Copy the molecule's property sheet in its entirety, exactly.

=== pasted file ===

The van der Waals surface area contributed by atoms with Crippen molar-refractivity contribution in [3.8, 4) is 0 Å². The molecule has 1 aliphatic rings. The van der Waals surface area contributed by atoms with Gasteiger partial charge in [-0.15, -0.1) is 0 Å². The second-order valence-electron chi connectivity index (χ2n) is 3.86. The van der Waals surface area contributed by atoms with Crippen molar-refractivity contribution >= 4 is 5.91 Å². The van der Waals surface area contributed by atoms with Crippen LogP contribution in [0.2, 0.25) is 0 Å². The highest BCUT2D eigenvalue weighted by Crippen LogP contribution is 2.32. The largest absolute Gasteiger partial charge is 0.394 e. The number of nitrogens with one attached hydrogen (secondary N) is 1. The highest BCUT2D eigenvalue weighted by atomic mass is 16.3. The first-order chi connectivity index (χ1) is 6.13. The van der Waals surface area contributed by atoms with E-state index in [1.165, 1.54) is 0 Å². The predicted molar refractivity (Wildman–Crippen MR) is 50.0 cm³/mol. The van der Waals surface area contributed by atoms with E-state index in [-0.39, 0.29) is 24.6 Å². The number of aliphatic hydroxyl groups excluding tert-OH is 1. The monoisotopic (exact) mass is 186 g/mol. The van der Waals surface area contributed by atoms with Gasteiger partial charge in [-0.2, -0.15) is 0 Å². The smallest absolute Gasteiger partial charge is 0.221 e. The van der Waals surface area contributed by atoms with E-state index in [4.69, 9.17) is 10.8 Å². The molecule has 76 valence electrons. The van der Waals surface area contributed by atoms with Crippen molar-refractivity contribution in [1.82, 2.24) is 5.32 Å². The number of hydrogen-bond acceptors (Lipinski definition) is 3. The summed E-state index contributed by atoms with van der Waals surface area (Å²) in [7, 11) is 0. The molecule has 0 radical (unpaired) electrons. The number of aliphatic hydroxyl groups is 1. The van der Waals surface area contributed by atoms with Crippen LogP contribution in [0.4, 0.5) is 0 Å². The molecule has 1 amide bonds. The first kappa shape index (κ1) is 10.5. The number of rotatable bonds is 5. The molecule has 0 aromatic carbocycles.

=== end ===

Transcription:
The van der Waals surface area contributed by atoms with Crippen molar-refractivity contribution in [3.8, 4) is 0 Å². The molecule has 1 aliphatic rings. The van der Waals surface area contributed by atoms with Gasteiger partial charge in [-0.15, -0.1) is 0 Å². The second-order valence-electron chi connectivity index (χ2n) is 3.86. The van der Waals surface area contributed by atoms with Crippen molar-refractivity contribution >= 4 is 5.91 Å². The van der Waals surface area contributed by atoms with Crippen LogP contribution in [0.2, 0.25) is 0 Å². The highest BCUT2D eigenvalue weighted by Crippen LogP contribution is 2.32. The largest absolute Gasteiger partial charge is 0.394 e. The number of nitrogens with one attached hydrogen (secondary N) is 1. The highest BCUT2D eigenvalue weighted by atomic mass is 16.3. The first-order chi connectivity index (χ1) is 6.13. The van der Waals surface area contributed by atoms with E-state index in [1.165, 1.54) is 0 Å². The predicted molar refractivity (Wildman–Crippen MR) is 50.0 cm³/mol. The van der Waals surface area contributed by atoms with E-state index in [-0.39, 0.29) is 24.6 Å². The number of aliphatic hydroxyl groups excluding tert-OH is 1. The monoisotopic (exact) mass is 186 g/mol. The van der Waals surface area contributed by atoms with Gasteiger partial charge in [-0.2, -0.15) is 0 Å². The smallest absolute Gasteiger partial charge is 0.221 e. The van der Waals surface area contributed by atoms with E-state index in [4.69, 9.17) is 10.8 Å². The molecule has 76 valence electrons. The van der Waals surface area contributed by atoms with Crippen molar-refractivity contribution in [1.82, 2.24) is 5.32 Å². The number of hydrogen-bond acceptors (Lipinski definition) is 3. The summed E-state index contributed by atoms with van der Waals surface area (Å²) in [7, 11) is 0. The molecule has 0 radical (unpaired) electrons. The number of aliphatic hydroxyl groups is 1. The van der Waals surface area contributed by atoms with Crippen LogP contribution in [0.4, 0.5) is 0 Å². The molecule has 1 amide bonds. The first kappa shape index (κ1) is 10.5. The number of rotatable bonds is 5. The molecule has 0 aromatic carbocycles.